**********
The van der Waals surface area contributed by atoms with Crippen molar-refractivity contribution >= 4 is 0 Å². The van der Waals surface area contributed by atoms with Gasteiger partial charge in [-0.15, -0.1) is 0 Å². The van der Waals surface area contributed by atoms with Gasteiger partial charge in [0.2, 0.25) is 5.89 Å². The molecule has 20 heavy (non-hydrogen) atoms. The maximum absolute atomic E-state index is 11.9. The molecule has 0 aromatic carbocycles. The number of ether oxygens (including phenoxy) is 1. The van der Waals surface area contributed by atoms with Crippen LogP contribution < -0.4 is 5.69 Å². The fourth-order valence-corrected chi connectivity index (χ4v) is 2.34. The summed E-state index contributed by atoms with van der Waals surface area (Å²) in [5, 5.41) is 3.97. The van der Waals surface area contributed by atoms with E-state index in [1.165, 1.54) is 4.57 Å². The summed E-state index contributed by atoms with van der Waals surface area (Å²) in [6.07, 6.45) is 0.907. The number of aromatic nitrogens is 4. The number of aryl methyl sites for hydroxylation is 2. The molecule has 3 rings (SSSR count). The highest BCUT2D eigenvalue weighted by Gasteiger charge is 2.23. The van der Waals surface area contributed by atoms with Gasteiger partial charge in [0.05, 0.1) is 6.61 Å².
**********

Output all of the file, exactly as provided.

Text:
The van der Waals surface area contributed by atoms with Crippen molar-refractivity contribution >= 4 is 0 Å². The van der Waals surface area contributed by atoms with Gasteiger partial charge in [-0.15, -0.1) is 0 Å². The van der Waals surface area contributed by atoms with Gasteiger partial charge in [0.2, 0.25) is 5.89 Å². The molecule has 20 heavy (non-hydrogen) atoms. The maximum absolute atomic E-state index is 11.9. The molecule has 0 aromatic carbocycles. The number of ether oxygens (including phenoxy) is 1. The van der Waals surface area contributed by atoms with Crippen LogP contribution < -0.4 is 5.69 Å². The fourth-order valence-corrected chi connectivity index (χ4v) is 2.34. The summed E-state index contributed by atoms with van der Waals surface area (Å²) in [5, 5.41) is 3.97. The van der Waals surface area contributed by atoms with E-state index in [1.165, 1.54) is 4.57 Å². The summed E-state index contributed by atoms with van der Waals surface area (Å²) in [6.07, 6.45) is 0.907. The number of aromatic nitrogens is 4. The number of aryl methyl sites for hydroxylation is 2. The molecule has 3 rings (SSSR count). The highest BCUT2D eigenvalue weighted by Gasteiger charge is 2.23. The van der Waals surface area contributed by atoms with Gasteiger partial charge in [0.05, 0.1) is 6.61 Å².